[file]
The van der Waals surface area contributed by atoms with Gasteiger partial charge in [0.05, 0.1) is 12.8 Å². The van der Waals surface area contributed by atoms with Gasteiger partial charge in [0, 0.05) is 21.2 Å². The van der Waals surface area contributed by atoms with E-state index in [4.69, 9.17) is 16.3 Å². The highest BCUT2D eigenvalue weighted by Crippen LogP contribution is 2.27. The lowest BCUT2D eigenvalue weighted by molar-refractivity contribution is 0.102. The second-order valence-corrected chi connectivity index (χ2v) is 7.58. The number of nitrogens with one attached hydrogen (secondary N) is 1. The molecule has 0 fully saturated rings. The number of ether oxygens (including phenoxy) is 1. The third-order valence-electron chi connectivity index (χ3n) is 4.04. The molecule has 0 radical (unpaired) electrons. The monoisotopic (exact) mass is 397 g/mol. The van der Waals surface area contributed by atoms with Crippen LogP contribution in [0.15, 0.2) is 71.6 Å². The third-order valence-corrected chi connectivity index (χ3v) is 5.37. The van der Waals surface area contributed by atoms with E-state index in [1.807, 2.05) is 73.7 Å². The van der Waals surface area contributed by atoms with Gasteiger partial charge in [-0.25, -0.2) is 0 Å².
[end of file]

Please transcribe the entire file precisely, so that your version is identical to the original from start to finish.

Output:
The van der Waals surface area contributed by atoms with Gasteiger partial charge in [0.05, 0.1) is 12.8 Å². The van der Waals surface area contributed by atoms with Gasteiger partial charge in [0, 0.05) is 21.2 Å². The van der Waals surface area contributed by atoms with E-state index in [4.69, 9.17) is 16.3 Å². The highest BCUT2D eigenvalue weighted by Crippen LogP contribution is 2.27. The lowest BCUT2D eigenvalue weighted by molar-refractivity contribution is 0.102. The second-order valence-corrected chi connectivity index (χ2v) is 7.58. The number of nitrogens with one attached hydrogen (secondary N) is 1. The molecule has 0 fully saturated rings. The number of ether oxygens (including phenoxy) is 1. The third-order valence-electron chi connectivity index (χ3n) is 4.04. The molecule has 0 radical (unpaired) electrons. The monoisotopic (exact) mass is 397 g/mol. The van der Waals surface area contributed by atoms with Crippen LogP contribution in [0.15, 0.2) is 71.6 Å². The third-order valence-corrected chi connectivity index (χ3v) is 5.37. The van der Waals surface area contributed by atoms with E-state index in [1.807, 2.05) is 73.7 Å². The van der Waals surface area contributed by atoms with Gasteiger partial charge in [-0.25, -0.2) is 0 Å².